When image analysis for % melanin in keratinocytes’ basal layer was concluded, the different treatments were proven to inhibit melanin accumulation, as shown in Figure 3.

Figure 4. Melanin content in skin pigmented spots after treatment with R. rhaponticum complex

Figure 4. Melanin content in skin pigmented spots after treatment with <em>R. rhaponticum</em> complex

A panel was run to test the activity of a cream with or without the R. rhaponticum complex by daily measuring melanin index in pigmented spots (Figure 4), skin brightness (Figure 5) and skin radiance (Figure 6) daily.

Figure 5. Skin brightness (L*) with R. rhaponticum complex treatment

Figure 5. Skin brightness (L*) with <em>R. rhaponticum</em> complex treatment

A panel was run to test the activity of a cream with or without the R. rhaponticum complex by daily measuring melanin index in pigmented spots (Figure 4), skin brightness (Figure 5) and skin radiance (Figure 6) daily.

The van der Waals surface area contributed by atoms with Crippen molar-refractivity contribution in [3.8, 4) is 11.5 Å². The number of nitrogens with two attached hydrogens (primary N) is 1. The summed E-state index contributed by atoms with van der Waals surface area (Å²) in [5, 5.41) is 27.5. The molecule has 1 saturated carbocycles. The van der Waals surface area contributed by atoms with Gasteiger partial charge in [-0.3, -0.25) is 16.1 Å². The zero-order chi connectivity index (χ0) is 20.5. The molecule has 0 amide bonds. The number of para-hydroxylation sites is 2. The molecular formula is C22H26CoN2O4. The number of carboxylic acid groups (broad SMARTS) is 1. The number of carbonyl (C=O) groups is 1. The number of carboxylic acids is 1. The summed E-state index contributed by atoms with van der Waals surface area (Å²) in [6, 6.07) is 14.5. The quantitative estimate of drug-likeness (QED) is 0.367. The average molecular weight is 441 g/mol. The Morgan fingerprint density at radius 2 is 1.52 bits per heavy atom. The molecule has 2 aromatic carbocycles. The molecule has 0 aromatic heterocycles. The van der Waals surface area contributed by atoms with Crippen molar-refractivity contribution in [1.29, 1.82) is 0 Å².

Figure 6. Skin radiance after treatment with R. rhaponticum

Figure 6. Skin radiance after treatment with <em>R. rhaponticum</em>

A panel was run to test the activity of a cream with or without the R. rhaponticum complex by daily measuring melanin index in pigmented spots (Figure 4), skin brightness (Figure 5) and skin radiance (Figure 6) daily.

Melanin Index

The measurement of the melanin index is based on the absorption principle. A special probe emits light of three defined wavelengths, and a receiver measures the light reflected by the skin. For the melanin index measurement, two different wavelengths are used, corresponding to the melanin absorption peaks. The instrument then calculates the melanin index on the basis of the absorption data.

Footnotes (CT1109 Dell'Acqua)

a Unilucent PA-13 (INCI: Panthenyl Triacetate (and) Acetyl Rheum Rhaponticum Root Extract) is a product of Induchem, Zürich, Switzerland.
b RMX-3W is a radiometer manufactured by Vilbert Lourmat, Marne-la-Vallée Cedex, France.
c The Orthoplan 25x is a microscope that was once manufactured by Ernst Leitz GmbH, now Leica Microsystems AG, Wetzlar, Germany.
d DXC-390P is a camera manufactured by Sony, Tokyo.
e QWin-Pro V2.4 Imagin Solution is a software manufactured by Leica Microsystems AG, Wetzlar, Germany.
f Mexameter MX 18 is a probe manufactured by Courage + Khazaka electronic GmbH, Köln, Germany.
g CM-700d is a spectrophotometer manufactured by Konica Minolta, Tokyo.